For one reason or another, usability is not often looked at as a topic of interest for many people. One reason may be that the material is often full of statistics and quite dry. The fact is, however, that the usability of any website can make or break it. No one will try to use a confusing website simply because the Web is so huge, they would rather look elsewhere. Usability is always becoming more interesting to me, and books like Prioritizing Web Usability by Jakob Nielsen and Hoa Loranger help to push that interest along.
Putting usability into perspective can sometimes be difficult. Much of the success behind the Web’s most successful online retailers can be attributed to their site’s usability. Making people feel comfortable purchasing things on the Web can be a daunting task. While online purchasing is often the subject of many studies, usability on the Web far extends the reach of any e-commerce website and has effects on each and every project you’ll work on as either a designer or developer.
I try to read as many books on the subject as possible, as usability isn’t something that can have strict rules surrounding it. Observation, reaction and adaption are general themes surrounding usability in that results are completely dependent on each person who finds their way to a site you put together. Some other notable books I’ve read on the subject are Don’t Make Me Think by Steve Krug and Defensive Design for the Web by Matthew Linderman with Jason Fried. Both books were very well written and I think of them as great resources for me to have. Prioritizing Web Usability is quite different from those books in that all of the data is supported up by years of usability tests and the statistics that go with them. Jakob Nielsen is perhaps the most recognized name behind Web usability and in my opinion, he definitely deserves the title. Many people speak of Jakob as being difficult to read among other things, but I find his work to be quite interesting and quite applicable to my daily work.
The details of Prioritizing Web Usability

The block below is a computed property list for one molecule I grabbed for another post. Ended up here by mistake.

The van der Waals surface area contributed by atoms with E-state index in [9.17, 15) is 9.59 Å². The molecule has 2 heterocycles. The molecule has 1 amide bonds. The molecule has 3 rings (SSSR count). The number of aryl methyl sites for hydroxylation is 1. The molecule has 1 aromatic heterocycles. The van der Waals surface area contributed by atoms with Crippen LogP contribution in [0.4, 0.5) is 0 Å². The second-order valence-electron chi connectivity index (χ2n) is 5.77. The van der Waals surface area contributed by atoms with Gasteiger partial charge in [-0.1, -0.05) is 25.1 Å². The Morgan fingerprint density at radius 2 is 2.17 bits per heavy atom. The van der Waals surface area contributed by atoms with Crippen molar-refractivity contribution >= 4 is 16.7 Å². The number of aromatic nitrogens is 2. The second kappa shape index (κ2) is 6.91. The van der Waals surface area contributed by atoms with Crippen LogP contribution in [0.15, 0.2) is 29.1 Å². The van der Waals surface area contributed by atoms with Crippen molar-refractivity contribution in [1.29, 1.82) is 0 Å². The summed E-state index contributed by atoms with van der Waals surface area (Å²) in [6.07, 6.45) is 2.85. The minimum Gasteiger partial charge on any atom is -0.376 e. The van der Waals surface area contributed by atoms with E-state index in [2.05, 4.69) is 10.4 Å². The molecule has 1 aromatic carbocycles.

Jakob Nielsen and Hoa Loranger have really put together a resource that belongs on any designer’s or developer’s bookshelf simply because there are still many prevalent pitfalls included in modern site designs. These problems can usually be fixed easily in a relatively short amount of time, and the effects can be of great advantage to future visitors. The authors go into great detail behind the reasoning for many fall backs still causing frustration to readers. Time is taken to explain just how their test data was gathered and over what time frame. Specifications about the users was also included along with just about any other relevant characteristic about the test subjects.
The book provides extensive screenshots and other details about specific test sites, pointing out their strengths and weaknesses, which can help you as a designer or developer to make more effective websites. You may recall that Jakob wrote a book on the same subject some time ago (“Designing Web Usability: The Practice of Simplicity” published in December 1999) and many of the points he raised then are still very applicable today. That definitely says something about the subject. The Web is a constantly changing medium, and to have any patterns continue in similar fashions for 7 years is quite uncommon. The authors are sure to compare and contrast the remaining problems with those that are new, and gage the severeness of each based on their seriousness and how common they are.
It’s difficult to get into the details of any particular chapter of this book, as I wouldn’t know where to stop and would want to rewrite the entire book. All in all I would definitely recommend this book to anyone in the business of the Web as it really gives insight into current problems that are still prominent around the Web. The only way these problems will see their way out is through education of the people behind site design and development.